I have a fair bit of non-academic experience in the field and, now as a professor, I work extensively with practitioners. People do things differently at different companies. The approach to testing that I primarily advocate and teach (system-level, context-driven testing) is seen as highly practical at some companies, as too sloppy at some, and as too academically pure at others. Similarly, intense unit-test-focused testing (e.g. TDD) is popular at some companies and barely attempted at others (barely done even in companies where the programmers call themselves "agile" and say they do Scrum). So it is not surprising to see some people say that what Ammann & Offutt are teaching is, in the experience of those people, impractical and unlike what they see in the real world. But the real world is a big place, and in many parts of it, this book rocks.
It would probably be a great resource if you were writing a paper on software ... 10 Feb. 2015
By Jo - Published on Amazon.com
Format: Hardcover
This "book" is a farce. Its not really a book so much as a sequence of obscure mathematical topics.

I can't believe that this is used on the university level. It would probably be a great resource if you were writing a paper on software testing in 1972. There is NOTHING in this book that helps you test software in 2014. Its all abstractions. Nothing concrete. Nothing helpful. Most of it is bizarre theories and definitions on types of test coverage that are extremely tedious and completely without context. You have been warned.
Raise your test thinking to the next level 24 Jun. 2014
By Eric "Siggy" Scott - Published on Amazon.com
Format: Hardcover
The take home: Line and branch coverage are sucky measures of test quality, and one can benefit by thinking beyond them.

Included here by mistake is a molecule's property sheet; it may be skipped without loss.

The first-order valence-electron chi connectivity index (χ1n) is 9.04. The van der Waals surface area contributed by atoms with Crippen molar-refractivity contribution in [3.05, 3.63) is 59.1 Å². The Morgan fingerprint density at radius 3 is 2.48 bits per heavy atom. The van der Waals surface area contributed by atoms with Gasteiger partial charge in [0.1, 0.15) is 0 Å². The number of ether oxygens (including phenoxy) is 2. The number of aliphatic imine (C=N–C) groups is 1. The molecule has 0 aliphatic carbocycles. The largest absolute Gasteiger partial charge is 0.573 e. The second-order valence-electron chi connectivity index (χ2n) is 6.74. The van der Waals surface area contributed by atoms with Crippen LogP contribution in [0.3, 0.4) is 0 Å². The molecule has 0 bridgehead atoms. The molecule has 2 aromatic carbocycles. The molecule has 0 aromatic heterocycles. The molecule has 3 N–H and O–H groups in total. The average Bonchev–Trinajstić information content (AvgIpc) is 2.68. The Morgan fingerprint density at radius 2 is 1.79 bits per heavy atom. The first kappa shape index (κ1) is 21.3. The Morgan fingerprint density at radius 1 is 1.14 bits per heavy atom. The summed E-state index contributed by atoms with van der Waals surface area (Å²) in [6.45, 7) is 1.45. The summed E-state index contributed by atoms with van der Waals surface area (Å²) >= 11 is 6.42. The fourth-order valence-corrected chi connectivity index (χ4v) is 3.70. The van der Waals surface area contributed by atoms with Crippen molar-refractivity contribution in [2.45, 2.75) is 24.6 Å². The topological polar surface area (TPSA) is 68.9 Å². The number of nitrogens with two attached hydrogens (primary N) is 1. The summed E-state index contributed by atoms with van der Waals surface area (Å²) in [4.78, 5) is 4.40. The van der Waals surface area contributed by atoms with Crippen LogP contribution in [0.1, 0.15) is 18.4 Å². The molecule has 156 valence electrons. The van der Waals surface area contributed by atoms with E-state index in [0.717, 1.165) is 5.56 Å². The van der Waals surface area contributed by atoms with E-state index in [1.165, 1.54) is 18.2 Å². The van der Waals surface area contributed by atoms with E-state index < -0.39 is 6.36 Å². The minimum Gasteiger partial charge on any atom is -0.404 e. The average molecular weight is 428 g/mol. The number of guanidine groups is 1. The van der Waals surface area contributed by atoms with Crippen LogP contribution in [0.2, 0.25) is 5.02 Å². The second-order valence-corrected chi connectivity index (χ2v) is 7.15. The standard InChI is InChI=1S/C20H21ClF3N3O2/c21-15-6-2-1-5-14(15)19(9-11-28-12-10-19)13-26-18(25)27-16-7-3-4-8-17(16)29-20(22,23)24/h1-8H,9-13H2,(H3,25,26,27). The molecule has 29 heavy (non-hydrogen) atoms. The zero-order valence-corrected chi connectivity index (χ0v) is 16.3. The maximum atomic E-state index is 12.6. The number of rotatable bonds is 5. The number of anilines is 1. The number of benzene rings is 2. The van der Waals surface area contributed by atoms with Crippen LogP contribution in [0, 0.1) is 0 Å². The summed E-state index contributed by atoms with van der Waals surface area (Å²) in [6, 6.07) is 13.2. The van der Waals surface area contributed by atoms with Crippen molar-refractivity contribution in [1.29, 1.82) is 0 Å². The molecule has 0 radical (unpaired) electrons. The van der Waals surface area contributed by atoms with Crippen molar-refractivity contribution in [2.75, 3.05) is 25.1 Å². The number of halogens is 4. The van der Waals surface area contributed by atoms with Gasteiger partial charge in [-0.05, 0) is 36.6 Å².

This book is a thorough and understandable introduction to the theory of how to design good tests for software.

It does not introduce you to JUnit, mocking, theories or other well-known implementation details, nor agile, TDD or other practical philosophies de jure. Those are meant to be covered by a supplementary text -- Lord knows plenty are available.

Instead, this book summarizes the research community's solid, language-independent answers to questions such as "how many tests do I need to write?", "what test inputs do I choose?", and "how can I measure the quality of a test suite?"

Line and branch coverage metrics are used widely in industry, familiar to most JUnit programmers. Ammann and Offut show how these are just the rudimentary beginnings of a vast, well-studied family of measures of test quality. They also argue that the same measures and design strategies apply to integration testing, system testing, and unit testing. This leads to an apparently odd organization of the book that changes your world view when you realize its brilliance.

The thesis is that metrics of this sort give managers control over setting testing goals -- such as when to stop testing. Instead of the traditional "write tests until it feels right," or "test until the budget runs out," with good coverage metrics you can set a target that balances testing effort with the risk posed by bugs. Developers of flight control systems, for instance, are required by FAA policy to use certain logic-based coverage criteria that a team writing a Wiki framework would probably forego.

The book is organized in a pedagogical way, easy to understand but occasionally loosing the forest for the trees. Examples are in Java, but the focus is on models of software represented as graphs, logic expressions, etc. Specific technologies are rarely mentioned, because the authors wanted to book to have shelf value. The book will still be relevant a decade from now.

It is not true, as some reviewers claim, that this book has no real-world significance. The book is actually very light on theory, introducing only what is necessary to understand how to test software well.

Readers who are already practiced in unit testing and who are ready to take their understanding to the next level will be opened up to a wealth of new practices and development tools.
2 of 8 people found the following review helpful
Worthless 8 Oct. 2013
By dgcoffman - Published on Amazon.com
Format: Hardcover
Absolutely no relevence to actually writing test code whatsoever. As another review says, has no mention of unit testing. In fact, I could find almost no mention of any real-world testing idioms at all. Mocking is mentioned in passing a single time.
This is a book of theory written for PhDs by PhDs. Practitioners and students will find nothing of value here.
3 of 10 people found the following review helpful
Very good book 17 Sept. 2008
By WP - Published on Amazon.com
Format: Hardcover
This is a very good book. It gives good no-nonsense but nicely readable technical grounding to software testing. Highly recommended as textbook for courses in testing.